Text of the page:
East's Sapp to Wingate
By Mike London
GRANITE QUARRY — Will Sapp has maintained a sense of humor in what has frequently been a discouraging recruiting process.
Sapp, East Rowan’s senior center fielder, began a hitting streak on March 17 and extended it to 17 games when he went 3-for-4 against South Rowan in an NPC tournament semifinal on May 4.
“Then I went 0-for-3 against West Iredell in the championship game to end it,” Sapp said. “Wouldn’t you know it — that’s the game Wingate came to see.”
East coach Brian Hightower gets more agitated with recruiting than he does with umpires. Hightower is convinced Sapp will be a productive college hitter and a dynamic center fielder, but Sapp will be heading to Wingate without a scholarship in his pocket.
He’s an excellent student who will be getting some academic scholarships, but his baseball future will come down to tryouts during which he’ll have to prove he belongs on a team that won the SAC tournament and played in the Southeast Regional.
“I’ll be rooming with Luke Thomas (East’s catcher signed with the Bulldogs last fall), and that should help both of us,” Sapp said.
Lots of coaches like Sapp. The knock on him when it came down to finding baseball scholarship dollars is he’s 5-foot-10, 150 pounds. Coaches wish he was bigger and stronger and they wonder how much he’ll be able to hit at the next level.
Everyone realizes Sapp can run, although he plays faster than the stop-watch says.
“He times 6.8 (in the 60-yard dash), but he plays center like a 6.5 guy because he gets such a great jump on the ball,” Hightower said.
In other words, Hightower would bet his house and Staton Field on Sapp making it in Division II.
“He’s not a big guy, but he can play,” Hightower said. “I don’t know what you have to do sometimes as far as recruiting, and it drives me crazy. Will is the best center fielder around. He’s got a strong, accurate arm. He’s great in the classroom.”
Hightower’s not upset with any particular school. He’s just frustrated coaches aren’t more excited about a guy he can’t say enough about.
“Especially with the rule changes this year with the bats,” Hightower said. “Smallball and bunts are back. The college game is great for Sapp.”
Hightower has had the advantage of seeing Sapp every day. Sapp doesn’t knock you out at first glance. You have to see him over a period of time to appreciate what he can do defensively, in the batter’s box and on the bases. Basically, he catches everything, he gets on base, and he scores when he gets on base.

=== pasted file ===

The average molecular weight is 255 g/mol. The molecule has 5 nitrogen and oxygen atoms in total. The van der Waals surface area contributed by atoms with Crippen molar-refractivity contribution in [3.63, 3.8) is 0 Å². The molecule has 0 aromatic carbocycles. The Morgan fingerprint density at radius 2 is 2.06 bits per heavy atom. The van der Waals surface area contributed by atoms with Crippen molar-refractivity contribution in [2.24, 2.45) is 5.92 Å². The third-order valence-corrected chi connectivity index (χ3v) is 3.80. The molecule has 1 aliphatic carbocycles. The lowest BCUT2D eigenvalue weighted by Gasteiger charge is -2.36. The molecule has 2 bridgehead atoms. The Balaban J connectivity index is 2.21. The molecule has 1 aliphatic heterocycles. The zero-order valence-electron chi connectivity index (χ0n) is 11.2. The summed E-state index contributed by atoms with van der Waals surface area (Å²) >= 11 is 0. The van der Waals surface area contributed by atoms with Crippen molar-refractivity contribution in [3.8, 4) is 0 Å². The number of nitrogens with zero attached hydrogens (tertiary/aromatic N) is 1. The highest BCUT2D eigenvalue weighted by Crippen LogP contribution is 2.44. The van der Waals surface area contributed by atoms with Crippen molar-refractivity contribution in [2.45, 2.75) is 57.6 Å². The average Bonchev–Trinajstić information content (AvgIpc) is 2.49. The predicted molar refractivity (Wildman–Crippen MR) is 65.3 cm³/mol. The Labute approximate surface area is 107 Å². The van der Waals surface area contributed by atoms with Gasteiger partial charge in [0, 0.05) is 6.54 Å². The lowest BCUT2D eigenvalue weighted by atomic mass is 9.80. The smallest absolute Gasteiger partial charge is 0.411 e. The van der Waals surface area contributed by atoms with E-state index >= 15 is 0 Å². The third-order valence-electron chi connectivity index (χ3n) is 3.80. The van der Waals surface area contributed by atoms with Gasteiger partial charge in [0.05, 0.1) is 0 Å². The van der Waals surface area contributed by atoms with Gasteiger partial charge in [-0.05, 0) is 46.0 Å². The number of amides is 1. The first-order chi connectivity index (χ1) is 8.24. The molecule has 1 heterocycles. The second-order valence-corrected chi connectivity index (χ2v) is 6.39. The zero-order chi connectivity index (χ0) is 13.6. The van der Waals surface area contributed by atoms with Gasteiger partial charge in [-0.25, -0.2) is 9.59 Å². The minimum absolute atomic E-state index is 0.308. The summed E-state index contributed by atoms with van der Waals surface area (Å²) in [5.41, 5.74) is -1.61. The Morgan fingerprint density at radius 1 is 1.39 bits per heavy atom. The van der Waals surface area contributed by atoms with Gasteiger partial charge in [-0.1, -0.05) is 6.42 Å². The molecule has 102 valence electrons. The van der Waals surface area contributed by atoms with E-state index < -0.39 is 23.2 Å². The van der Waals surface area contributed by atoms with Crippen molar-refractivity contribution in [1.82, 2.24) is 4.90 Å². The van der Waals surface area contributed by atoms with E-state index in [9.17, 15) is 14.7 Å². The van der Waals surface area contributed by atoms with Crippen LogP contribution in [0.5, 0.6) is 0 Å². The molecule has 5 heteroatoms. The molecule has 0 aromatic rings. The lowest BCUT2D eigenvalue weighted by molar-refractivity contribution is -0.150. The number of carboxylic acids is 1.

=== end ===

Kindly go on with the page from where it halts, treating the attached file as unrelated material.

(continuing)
Hightower said he had a similar experience two years ago when East outfielder Zach Smith was virtually ignored by recruiters. Smith is doing fine at Pitt Community College, and Hightower expects him to make an impact at Catawba next season.
Catawba was never in the market for Sapp, probably because it has a very similar player already on the roster. Blake Houston, who started for the Indians in center field this season as a freshman, is basically a left-handed hitting version of Sapp.
“Everyone who came to see me said, ‘Yeah, your defense is good, but you need to work on your hitting,’ ” Sapp said. “I know I’m not 6-2, 190, and I’m not going to hit the ball over the fence consistently. Maybe, one out of 50, I’ll hit out.”
Sapp paid jayvee dues at East before settling in as the No. 2 hitter and center fielder for a 3A state championship team as a junior.
Hitting in an ideal place in the lineup between senior stars Preston Troutman and Noah Holmes, Sapp enjoyed a monster season. He batted .369 with 40 runs scored and 29 RBIs.
His junior season peaked when he went 5-for-8 with six RBIs in East’s two games in the state championship series to earn MVP honors.
Wingate, among others, came to watch Sapp several times in the fall but never pulled the trigger on a scholarship offer.
Then his senior season got off to a 3-for-18 start.
“I was hoping to start better, but I was hitting it at ’em,” Sapp said. “I was starting to think I’d forgotten how to hit, but Hightower kept reminding me that I could.”
East’s leadoff man, he started swinging well in the middle of March and finished with good numbers that included a .337 batting average, a .430 on-base percentage, a team-best 35 runs scored and a 13-for-13 effort on stolen bases.
“He used both sides of the field and did a lot of good things as our catalyst offensively,” Hightower said. “Defensively, I don’t think anyone was better.”
Sapp batted .291 for the Rowan County American Legion team last summer, scored 37 runs and stole a team-high 16 bases. He’s excited about returning.
He has a GPA above 4.0 and aspirations of becoming an engineer. Hopefully, baseball will fit into his future as well as academics at Wingate.
“Wingate’s coaches have seen him some, but I don’t think they realize yet what they’ve got,” Hightower said. “Will should be a steal for them.”